Shotaro Yasuoka

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Shotaro Yasuoka

Shotaro Yasuoka 安岡章太郎

Shotaro Yasuoka  (1920–2013)  was born in Kochi Prefecture. The son of a veterinary corpsman in the Imperial Army, he experienced an early life of frequent moves from one military post to the next. Never in one place for long, the young Yasuoka developed a dislike for schooling. After graduating from middle school, he spent three years away from the classroom until being accepted into Keio University's preliminary course. He was then drafted and sent to northern Manchuria, but a bout of pulmonary tuberculosis saw him discharged the next year. He returned to school, but when the war ended, his father lost his livelihood as a soldier, plunging the entire family into poverty. Yasuoka came down with spinal caries, and with no chance for treatment without money, took on a series of odd jobs, working at one time as a caretaker for housing units requisitioned by the U.S. Occupation forces. It was while he was bedridden with this disease that he began his writing career. Some episodes from this period in his life are depicted in The Glass Slipper, his 1951 debut work. This and many other works of his have been translated into English, including the short stories Bad Company and Gloomy Pleasures, and the novel A Tale of Wandering Ancestors. In 2001 he received the Cultural Merit Award for his lifetime of literary activities.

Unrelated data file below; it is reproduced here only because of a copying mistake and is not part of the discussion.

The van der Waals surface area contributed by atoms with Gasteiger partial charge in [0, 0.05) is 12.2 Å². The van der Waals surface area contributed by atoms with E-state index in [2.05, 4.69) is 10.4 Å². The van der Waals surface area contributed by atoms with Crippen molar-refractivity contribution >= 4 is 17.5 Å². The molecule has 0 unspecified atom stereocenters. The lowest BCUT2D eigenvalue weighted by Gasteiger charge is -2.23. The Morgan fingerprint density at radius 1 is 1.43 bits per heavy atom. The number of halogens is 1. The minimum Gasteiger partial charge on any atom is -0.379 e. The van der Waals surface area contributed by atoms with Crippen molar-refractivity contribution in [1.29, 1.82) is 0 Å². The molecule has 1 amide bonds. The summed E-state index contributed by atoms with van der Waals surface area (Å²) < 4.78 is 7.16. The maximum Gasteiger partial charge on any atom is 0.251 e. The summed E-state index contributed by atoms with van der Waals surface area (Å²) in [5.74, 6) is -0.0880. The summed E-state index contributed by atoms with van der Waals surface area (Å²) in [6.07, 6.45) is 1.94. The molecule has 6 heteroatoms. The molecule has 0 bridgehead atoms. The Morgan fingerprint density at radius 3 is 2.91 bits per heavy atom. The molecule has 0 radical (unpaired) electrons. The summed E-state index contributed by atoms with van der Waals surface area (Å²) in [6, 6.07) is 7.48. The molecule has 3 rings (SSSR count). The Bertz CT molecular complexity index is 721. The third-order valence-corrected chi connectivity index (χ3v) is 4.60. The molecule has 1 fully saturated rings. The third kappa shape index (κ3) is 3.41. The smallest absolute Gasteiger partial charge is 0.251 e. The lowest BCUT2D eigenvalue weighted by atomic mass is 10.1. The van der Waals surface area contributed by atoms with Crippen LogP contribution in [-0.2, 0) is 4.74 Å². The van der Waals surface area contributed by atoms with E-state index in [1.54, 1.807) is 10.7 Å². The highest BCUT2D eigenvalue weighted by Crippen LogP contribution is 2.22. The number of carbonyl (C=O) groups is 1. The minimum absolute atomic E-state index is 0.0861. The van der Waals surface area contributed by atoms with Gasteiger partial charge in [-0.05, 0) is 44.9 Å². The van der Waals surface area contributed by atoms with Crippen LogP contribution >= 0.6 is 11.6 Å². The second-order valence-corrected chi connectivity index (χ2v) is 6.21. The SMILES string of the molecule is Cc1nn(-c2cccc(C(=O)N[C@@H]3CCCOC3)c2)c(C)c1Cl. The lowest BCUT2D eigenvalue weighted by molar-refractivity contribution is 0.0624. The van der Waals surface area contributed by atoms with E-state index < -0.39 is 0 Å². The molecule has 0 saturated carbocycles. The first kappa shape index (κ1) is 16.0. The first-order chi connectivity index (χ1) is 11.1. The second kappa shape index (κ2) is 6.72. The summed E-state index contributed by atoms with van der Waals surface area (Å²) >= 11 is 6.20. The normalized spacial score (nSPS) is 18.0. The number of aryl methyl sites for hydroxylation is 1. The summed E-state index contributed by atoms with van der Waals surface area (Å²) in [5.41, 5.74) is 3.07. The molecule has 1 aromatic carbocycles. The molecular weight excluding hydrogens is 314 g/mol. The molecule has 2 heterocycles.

Books by Shotaro Yasuoka
  • Book

    The Glass Slipper and Other Stories

    This is a collection of short stories by Shotaro Yasuoka, a leading figure in the world of postwar Japanese literature. The title story, The Glass Slipper, has earned high praise from the writer Haruki Murakami. In The Glass Slipper, the narrator?a …

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